After a cat uses their litter box, they usually cover their waste up with surrounding litter that hasn’t been used by other cats. This is typical cat behavior for domestic cats. In the wild, cats do a similar thing, but they use dirt, sand, or rocks because that’s what they have available. When a cat’s litter box is full of uncovered poop, there may be a problem that you need to help your cat address.
Reasons That Your Cat Doesn’t Cover Their Poop
One of the best things about owning cats is that they use litter boxes. With dogs, you have to walk around with doggy poop bags waiting for them to finish their business so that you can pick up their waste and dispose of it. Cat waste requires less physical handling because of litter boxes and poop scoops. There shouldn’t be any need for you to pick up cat poop unless your cat has had an accident or has litter box aversion and is still learning to feel comfortable using them.
However, that doesn’t mean that you won’t experience some kitty litter issues throughout your cat’s life. When you find that your cat is leaving their poop uncovered, that’s a sign that something isn’t quite right. Cats naturally cover their poop; they’re very clean creatures and they want their surroundings to be clean too. As such, we’ve gathered together some information on the common reasons that your domesticated cat might be having litter box problems:
Health conditions that cause pain using the litter box may put your indoor cats off using their tray to urinate or dispel waste.
Urinary Tract Infection
Cats are prone to Urinary Tract Infections, which is bacterial infection in the cat’s bladder or urethra. One of the most common causes of a UTI in cats is Escherichia Coli, the bacteria that is found in poop. Considering how cats use their bathroom facilities, it’s not surprising that they can give themselves UTIs this way. Dehydration can also lead to UTIs and make them worse – always ensure that your cat has fresh, clean drinking water.
As well as UTIs, some cats can suffer from Irritable Bowel Syndrome, which can cause either diarrhea or constipation – or both. IBS is an extremely uncomfortable chronic condition with no cure and a huge number of possible symptoms. We see it all the time in humans, but no one ever seems to mention that it’s possible for cats to have the condition as well. A cat with this kind of discomfort is likely to have inconsistent bowel movements, and they may not always make it to their litter box in time.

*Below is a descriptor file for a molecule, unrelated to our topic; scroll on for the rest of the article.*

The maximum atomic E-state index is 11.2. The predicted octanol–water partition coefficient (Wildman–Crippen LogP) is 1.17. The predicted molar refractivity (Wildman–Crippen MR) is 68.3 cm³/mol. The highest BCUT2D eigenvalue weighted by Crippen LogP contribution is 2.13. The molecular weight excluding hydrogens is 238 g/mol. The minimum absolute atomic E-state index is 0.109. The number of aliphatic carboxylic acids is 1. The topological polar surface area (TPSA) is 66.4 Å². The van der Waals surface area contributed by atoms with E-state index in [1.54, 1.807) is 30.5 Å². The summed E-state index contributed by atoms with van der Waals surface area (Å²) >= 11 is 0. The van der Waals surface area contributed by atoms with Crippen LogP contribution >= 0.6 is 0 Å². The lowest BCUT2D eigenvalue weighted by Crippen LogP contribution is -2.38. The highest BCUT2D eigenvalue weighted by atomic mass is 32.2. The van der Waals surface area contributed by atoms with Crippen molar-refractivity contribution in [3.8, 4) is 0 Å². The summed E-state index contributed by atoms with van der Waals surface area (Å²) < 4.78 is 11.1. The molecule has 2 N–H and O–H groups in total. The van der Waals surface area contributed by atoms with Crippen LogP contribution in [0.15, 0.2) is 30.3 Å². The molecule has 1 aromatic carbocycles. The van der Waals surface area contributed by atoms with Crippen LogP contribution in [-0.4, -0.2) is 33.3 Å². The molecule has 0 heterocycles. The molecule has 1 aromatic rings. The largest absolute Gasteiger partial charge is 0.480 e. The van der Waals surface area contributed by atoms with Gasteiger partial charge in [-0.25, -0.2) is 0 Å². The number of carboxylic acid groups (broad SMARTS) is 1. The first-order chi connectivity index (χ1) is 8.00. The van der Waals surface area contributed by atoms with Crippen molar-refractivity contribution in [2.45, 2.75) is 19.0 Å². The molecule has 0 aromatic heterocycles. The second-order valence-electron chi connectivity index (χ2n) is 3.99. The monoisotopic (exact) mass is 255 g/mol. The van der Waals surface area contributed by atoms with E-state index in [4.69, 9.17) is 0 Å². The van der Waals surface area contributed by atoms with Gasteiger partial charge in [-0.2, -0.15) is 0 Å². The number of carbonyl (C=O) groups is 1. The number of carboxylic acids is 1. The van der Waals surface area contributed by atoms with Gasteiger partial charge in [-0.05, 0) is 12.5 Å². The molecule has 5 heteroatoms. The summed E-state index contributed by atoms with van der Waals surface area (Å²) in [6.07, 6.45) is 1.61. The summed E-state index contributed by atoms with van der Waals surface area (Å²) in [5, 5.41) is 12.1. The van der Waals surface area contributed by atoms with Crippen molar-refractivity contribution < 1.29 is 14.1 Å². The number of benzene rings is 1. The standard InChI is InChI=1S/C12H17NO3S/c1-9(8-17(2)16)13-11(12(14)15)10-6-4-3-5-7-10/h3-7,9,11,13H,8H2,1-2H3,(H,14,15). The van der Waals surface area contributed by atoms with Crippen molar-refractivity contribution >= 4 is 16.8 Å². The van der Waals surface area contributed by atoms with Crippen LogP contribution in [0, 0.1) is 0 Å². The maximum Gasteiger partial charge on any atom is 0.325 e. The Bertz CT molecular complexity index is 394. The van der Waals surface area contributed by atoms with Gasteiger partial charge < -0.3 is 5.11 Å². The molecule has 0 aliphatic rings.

Depending on how much they’ve used their litter box that day, you may also notice some bright red blood in their stool. Bright blood means that the source of bleeding is close to the end or opening of the rectum, while dark blood would mean the bleed is further inside their body. If your cat becomes lethargic or stops eating or drinking, take them to your vet immediately. If they only have bright blood in their stool, check their rear end, they could just be incredibly sore and have caused an abrasion through straining.
IBS isn’t the only bowel-related medical problem that can cause litter box woes, but it’s a common one.
A kitty with an injury to the soft pad of their paw is not going to want to spend an unnecessary amount of time covering up their waste. You’ll be able to tell if the problem is an injury by watching your cat walk around and checking their paws yourself. If the paw pad is freshly injured or seems irritated, be sure to have your cat checked out by a vet.
Certain cats will often lean up on their front paws when having a bowel movement, so an injury like this could mean they aren’t able to go to the bathroom in the way that they want to.
Joint pain caused by hip dysplasia could also be playing a role in hurting your cat’s bathroom habits. Elderly cats, especially, are prone to experiencing hip pain. This could make the journey into their litter box unnecessarily uncomfortable, which then makes them stop using their litter box properly or at all. Spend time with your cat during the day to see if they’re walking strangely, and get them to a vet if you feel like they’re in pain or they’re obviously showing signs that something is wrong. If your cat is elderly and/or suffering from this condition, give a low-sided litter tray a try!
Issues with Litter Boxes
If the problem isn’t related to injury or the act of using the litter tray, your cats could have issues with the litter boxes in your home. Having litter allows your cat to bury their waste, but the type of litter you’re using is just one of the many potential problems you could inadvertently be causing your cat.
Do you have multiple cats in your home? Multi-cat households need more than one litter tray because cats use the bathroom a lot during the day and if you’re not at home to dispose of the waste, they’ll go wherever they can.
Big cats also have their own requirements. If your cat is on the heavy side, you’ll want to provide them with a larger litter box because they don’t always realize that they aren’t fully situated in the tray before doing their business. This leads to poop ending up on the sides of the box and on the floor, which your cat can’t cover well. Cats prefer having a larger area to poop in so that they can adequately cover it up and leave without getting stressed out. Your cat should be able to comfortably turn around in its box and do a digging motion without causing a huge mess.